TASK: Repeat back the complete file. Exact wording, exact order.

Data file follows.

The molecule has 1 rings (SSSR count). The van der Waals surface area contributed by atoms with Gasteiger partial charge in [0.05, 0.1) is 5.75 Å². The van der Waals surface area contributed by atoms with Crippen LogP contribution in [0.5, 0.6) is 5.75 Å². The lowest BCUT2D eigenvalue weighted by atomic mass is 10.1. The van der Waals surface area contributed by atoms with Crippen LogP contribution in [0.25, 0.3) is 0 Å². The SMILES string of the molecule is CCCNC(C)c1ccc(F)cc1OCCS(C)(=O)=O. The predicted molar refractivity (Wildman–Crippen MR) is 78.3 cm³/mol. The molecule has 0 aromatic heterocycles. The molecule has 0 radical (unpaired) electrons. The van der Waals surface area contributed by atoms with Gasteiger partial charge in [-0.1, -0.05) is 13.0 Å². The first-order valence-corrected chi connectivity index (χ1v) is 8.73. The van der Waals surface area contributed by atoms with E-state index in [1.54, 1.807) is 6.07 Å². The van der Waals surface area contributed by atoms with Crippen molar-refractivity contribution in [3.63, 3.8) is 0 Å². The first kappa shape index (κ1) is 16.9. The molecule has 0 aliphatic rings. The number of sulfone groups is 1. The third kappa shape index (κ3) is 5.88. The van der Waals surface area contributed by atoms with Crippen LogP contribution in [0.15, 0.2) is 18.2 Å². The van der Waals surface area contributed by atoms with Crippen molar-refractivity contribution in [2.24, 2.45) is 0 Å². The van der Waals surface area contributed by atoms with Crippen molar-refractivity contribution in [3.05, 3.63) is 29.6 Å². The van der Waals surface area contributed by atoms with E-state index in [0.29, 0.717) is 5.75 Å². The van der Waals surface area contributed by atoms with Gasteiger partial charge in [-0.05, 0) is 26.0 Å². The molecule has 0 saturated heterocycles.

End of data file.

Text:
The molecule has 1 rings (SSSR count). The van der Waals surface area contributed by atoms with Gasteiger partial charge in [0.05, 0.1) is 5.75 Å². The van der Waals surface area contributed by atoms with Crippen LogP contribution in [0.5, 0.6) is 5.75 Å². The lowest BCUT2D eigenvalue weighted by atomic mass is 10.1. The van der Waals surface area contributed by atoms with Crippen LogP contribution in [0.25, 0.3) is 0 Å². The SMILES string of the molecule is CCCNC(C)c1ccc(F)cc1OCCS(C)(=O)=O. The predicted molar refractivity (Wildman–Crippen MR) is 78.3 cm³/mol. The molecule has 0 aromatic heterocycles. The molecule has 0 radical (unpaired) electrons. The van der Waals surface area contributed by atoms with Gasteiger partial charge in [-0.1, -0.05) is 13.0 Å². The first-order valence-corrected chi connectivity index (χ1v) is 8.73. The van der Waals surface area contributed by atoms with E-state index in [1.54, 1.807) is 6.07 Å². The van der Waals surface area contributed by atoms with Crippen molar-refractivity contribution in [3.63, 3.8) is 0 Å². The first kappa shape index (κ1) is 16.9. The molecule has 0 aliphatic rings. The number of sulfone groups is 1. The third kappa shape index (κ3) is 5.88. The van der Waals surface area contributed by atoms with Crippen LogP contribution in [0.15, 0.2) is 18.2 Å². The van der Waals surface area contributed by atoms with Crippen molar-refractivity contribution in [2.24, 2.45) is 0 Å². The van der Waals surface area contributed by atoms with Crippen molar-refractivity contribution in [3.05, 3.63) is 29.6 Å². The van der Waals surface area contributed by atoms with E-state index in [0.29, 0.717) is 5.75 Å². The van der Waals surface area contributed by atoms with Gasteiger partial charge in [-0.05, 0) is 26.0 Å². The molecule has 0 saturated heterocycles.